Monday, June 12, 2017
(SPOILER ALERT: Do not read if you have not watch the first five episodes of Showtime’s “Twin Peaks: The Return.”)
At just under 18 hours long, the “Twin Peaks” revival is the longest David Lynch movie ever, so it’s only natural that we’re gonna have a whole lot of questions four hours in. There are, of course, lingering questions from the original series — but for now let’s focus on the many new questions we have so far.
Who is Richard Horne? Near the end of Part 5, we see a creepy man (Eamon Farren) at the Roadhouse hand someone a cigarette pack filled with money and then assault a girl who asked him for a light. The credits list this character as “Richard Horne.” So he’s part of the Horne family, but what’s his connection? Is he Audrey Horne’s son? And what kind of shady stuff is going on at the Roadhouse these days?
What is this black box? In Part 5 we see it twice, first when the assassins trying to kill Dougie Jones report in to a woman named Lorraine, who then calls the box. Then, later, Bad Coop seemingly also calls the box from prison, after which it morphs into a small piece of metal. So what’s that about?
Somebody, meanwhile, seems to want to kill everybody who wears Coop’s face. The who and the why are way up in the air, though the black box in Part 5 would seem to imply a connection between Bad Coop and the assassins going after Dougie. What kind of connection that is remains unknown, however.
Why was Dougie’s wedding ring inside that decapitated body in Part 5?
Also, whose body is that? This was the same body, you’ll recall, that they found in the bed with a woman’s head propped up on it in bed in Part 1 — the woman that Matthew Lillard’s character is accused of murdering. Our guess is Major Briggs, judging by the shape.
In the first episode, our favorite otherworldly giant (Carel Struycken) returned to present Agent Cooper (Kyle MacLachlan) with some knew cryptic sayings: “Remember 430. Richard and Linda. Two birds with one stone.” There’s probably no point speculating what that stuff means yet.
As Agent Cooper was journeying out of the Black Lodge toward reality in episode 3, he encountered the spectre of Ronette Pulaski (Phoebe Augustine) in some new extra-dimensional space. She warned him that he needed to hurry because “my mother is coming” — possibly implying a new major paranormal force. And another thing the giant said was, “It is in our house now,” which maybe could be referring to that “mother.” But what is it?
Through four episodes there have been a couple mentions of “blue rose” — first by the ghostly visage of Major Briggs floating through space and later by Agent Rosenfield. The blue rose refers to a type of FBI investigation — the Teresa Banks case in “Fire Walk With Me” was a blue rose, as was the whole Laura Palmer situation. The question, then, is why did Major Briggs’ ghost say it to Cooper? And how, specifically, is the “blue rose” defined? That symbol seems to have some deeper meaning beyond just being a categorization, but what it is exactly remains unclear.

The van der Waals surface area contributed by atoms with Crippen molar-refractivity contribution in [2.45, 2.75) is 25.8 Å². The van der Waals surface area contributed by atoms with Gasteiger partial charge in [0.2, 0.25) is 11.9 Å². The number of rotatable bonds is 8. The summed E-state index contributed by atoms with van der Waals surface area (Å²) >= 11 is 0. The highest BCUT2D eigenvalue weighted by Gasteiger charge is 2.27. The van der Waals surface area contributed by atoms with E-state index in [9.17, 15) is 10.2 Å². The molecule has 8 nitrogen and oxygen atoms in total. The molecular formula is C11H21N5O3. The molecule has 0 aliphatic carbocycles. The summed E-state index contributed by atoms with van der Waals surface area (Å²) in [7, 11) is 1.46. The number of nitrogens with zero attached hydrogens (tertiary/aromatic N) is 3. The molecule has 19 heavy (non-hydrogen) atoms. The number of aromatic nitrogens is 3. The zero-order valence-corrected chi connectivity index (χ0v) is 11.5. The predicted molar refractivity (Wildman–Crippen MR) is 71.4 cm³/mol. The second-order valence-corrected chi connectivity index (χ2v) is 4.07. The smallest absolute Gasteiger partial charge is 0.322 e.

There have been a bunch of scenes that seem to have little to do with the main plot threads — most of which involve original series characters. But we also have this anomaly involving a brutal murder being pinned on character played by Matthew Lillard. That character’s wife seems to know Evil Doppelganger Coop — who later murdered her. What does this have to do with anything else going on?
Bad Coop has a lot of weird scenes like that, in which he seems to be setting the stage for something. That something, though, is still totally unknown at this point. Which leads to probably the biggest question in the revival: After 25 years in the real world, what exactly is Bad Coop trying to accomplish?
Meanwhile, there’s this other Coop doppelganger who’s been running around for at least a decade, judging by the age of his kid. This “Dougie Jones” is gone now, having been turned into a ball bearing after taking the real Coop’s place in the Black Lodge. MIKE says Dougie was “manufactured” for the purpose of that swap, but by whom? And why?
And then there’s this box in New York. When Coop tried to leave the Black Lodge he landed on it, was sucked into it and floated through it before ending up in some other weird dimension. Nobody knows who put the box there and paid some kid to stare at it all day, or what exactly it’s supposed to do. So, yeah, what’s that about?
In that other dimension where we see Ronette and the woman (Josie?) whose eyes were covered in flesh, we also see a couple of strange machines — one labeled 15 and the other, which transported Coop to the real world, labeled 3. Later, Coop finds a hotel key from the Great Norther in Twin Peaks in his pocket labeled 315 — the room he stayed in during the original series. So what does one thing have to do with the other?
We know Annie was taken into the Black Lodge by Windom Earle in the original series finale but we haven’t seen her since. Our last info about her came in the form of a prophetic message to Laura Palmer in “Fire Walk With Me” that implies she’s still alive and important, but we haven’t heard anything about her in the revival yet.
The Log Lady sends Deputy Chief Hawk on a quest to find… something related to Coop’s disappearance 25 years ago, and the only clue is that the thing he has to find is related to his Native American heritage. He visits the Lodge entrance in Ghostwood but we don’t know what came of that. We do know that whatever he’s looking for doesn’t involve chocolate bunnies. Probably.
We finally get to meet the kid Lucy was pregnant with all through the original series, and he’s a weirdo played by Michael Cera who makes a really bizarre speech to Sheriff Other Truman (Robert Forster). Somehow this scene is weirder than everything else in the show thus far and I wanna know what the point is.
Source: the wrap feed